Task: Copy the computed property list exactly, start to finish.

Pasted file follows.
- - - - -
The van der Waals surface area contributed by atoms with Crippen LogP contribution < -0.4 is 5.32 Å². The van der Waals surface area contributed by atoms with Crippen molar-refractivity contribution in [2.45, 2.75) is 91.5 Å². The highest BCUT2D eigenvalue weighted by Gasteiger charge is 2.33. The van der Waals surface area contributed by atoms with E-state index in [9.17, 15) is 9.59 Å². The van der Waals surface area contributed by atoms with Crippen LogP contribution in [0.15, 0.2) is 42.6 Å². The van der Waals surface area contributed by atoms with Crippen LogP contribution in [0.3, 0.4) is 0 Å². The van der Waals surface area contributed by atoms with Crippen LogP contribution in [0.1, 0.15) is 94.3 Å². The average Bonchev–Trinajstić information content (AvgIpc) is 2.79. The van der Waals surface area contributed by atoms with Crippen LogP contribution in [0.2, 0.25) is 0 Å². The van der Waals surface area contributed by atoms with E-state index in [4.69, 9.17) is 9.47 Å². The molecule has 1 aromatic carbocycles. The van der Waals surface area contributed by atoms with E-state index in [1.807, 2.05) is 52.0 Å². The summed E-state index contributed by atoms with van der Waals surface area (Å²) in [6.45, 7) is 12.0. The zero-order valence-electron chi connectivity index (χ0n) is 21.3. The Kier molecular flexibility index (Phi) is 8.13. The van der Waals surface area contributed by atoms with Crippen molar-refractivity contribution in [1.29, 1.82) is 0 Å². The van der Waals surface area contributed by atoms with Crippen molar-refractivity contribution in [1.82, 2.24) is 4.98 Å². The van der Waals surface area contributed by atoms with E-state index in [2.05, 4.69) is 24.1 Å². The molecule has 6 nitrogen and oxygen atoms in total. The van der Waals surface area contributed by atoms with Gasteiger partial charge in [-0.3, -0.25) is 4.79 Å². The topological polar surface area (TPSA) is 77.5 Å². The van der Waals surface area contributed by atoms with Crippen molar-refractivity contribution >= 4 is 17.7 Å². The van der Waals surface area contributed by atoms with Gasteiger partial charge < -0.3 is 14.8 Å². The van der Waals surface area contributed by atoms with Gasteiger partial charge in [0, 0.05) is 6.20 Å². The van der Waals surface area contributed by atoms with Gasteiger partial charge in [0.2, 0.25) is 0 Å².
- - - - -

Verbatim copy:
The van der Waals surface area contributed by atoms with Crippen LogP contribution < -0.4 is 5.32 Å². The van der Waals surface area contributed by atoms with Crippen molar-refractivity contribution in [2.45, 2.75) is 91.5 Å². The highest BCUT2D eigenvalue weighted by Gasteiger charge is 2.33. The van der Waals surface area contributed by atoms with E-state index in [9.17, 15) is 9.59 Å². The van der Waals surface area contributed by atoms with Crippen LogP contribution in [0.15, 0.2) is 42.6 Å². The van der Waals surface area contributed by atoms with Crippen LogP contribution in [0.3, 0.4) is 0 Å². The van der Waals surface area contributed by atoms with Crippen LogP contribution in [0.1, 0.15) is 94.3 Å². The average Bonchev–Trinajstić information content (AvgIpc) is 2.79. The van der Waals surface area contributed by atoms with Crippen LogP contribution in [0.2, 0.25) is 0 Å². The van der Waals surface area contributed by atoms with E-state index in [4.69, 9.17) is 9.47 Å². The molecule has 1 aromatic carbocycles. The van der Waals surface area contributed by atoms with E-state index in [1.807, 2.05) is 52.0 Å². The summed E-state index contributed by atoms with van der Waals surface area (Å²) in [6.45, 7) is 12.0. The zero-order valence-electron chi connectivity index (χ0n) is 21.3. The Kier molecular flexibility index (Phi) is 8.13. The van der Waals surface area contributed by atoms with Crippen molar-refractivity contribution in [1.29, 1.82) is 0 Å². The van der Waals surface area contributed by atoms with Crippen molar-refractivity contribution in [1.82, 2.24) is 4.98 Å². The van der Waals surface area contributed by atoms with E-state index in [2.05, 4.69) is 24.1 Å². The molecule has 6 nitrogen and oxygen atoms in total. The van der Waals surface area contributed by atoms with Gasteiger partial charge in [-0.3, -0.25) is 4.79 Å². The topological polar surface area (TPSA) is 77.5 Å². The van der Waals surface area contributed by atoms with Crippen molar-refractivity contribution >= 4 is 17.7 Å². The van der Waals surface area contributed by atoms with Gasteiger partial charge < -0.3 is 14.8 Å². The van der Waals surface area contributed by atoms with Gasteiger partial charge in [0, 0.05) is 6.20 Å². The van der Waals surface area contributed by atoms with Gasteiger partial charge in [0.2, 0.25) is 0 Å².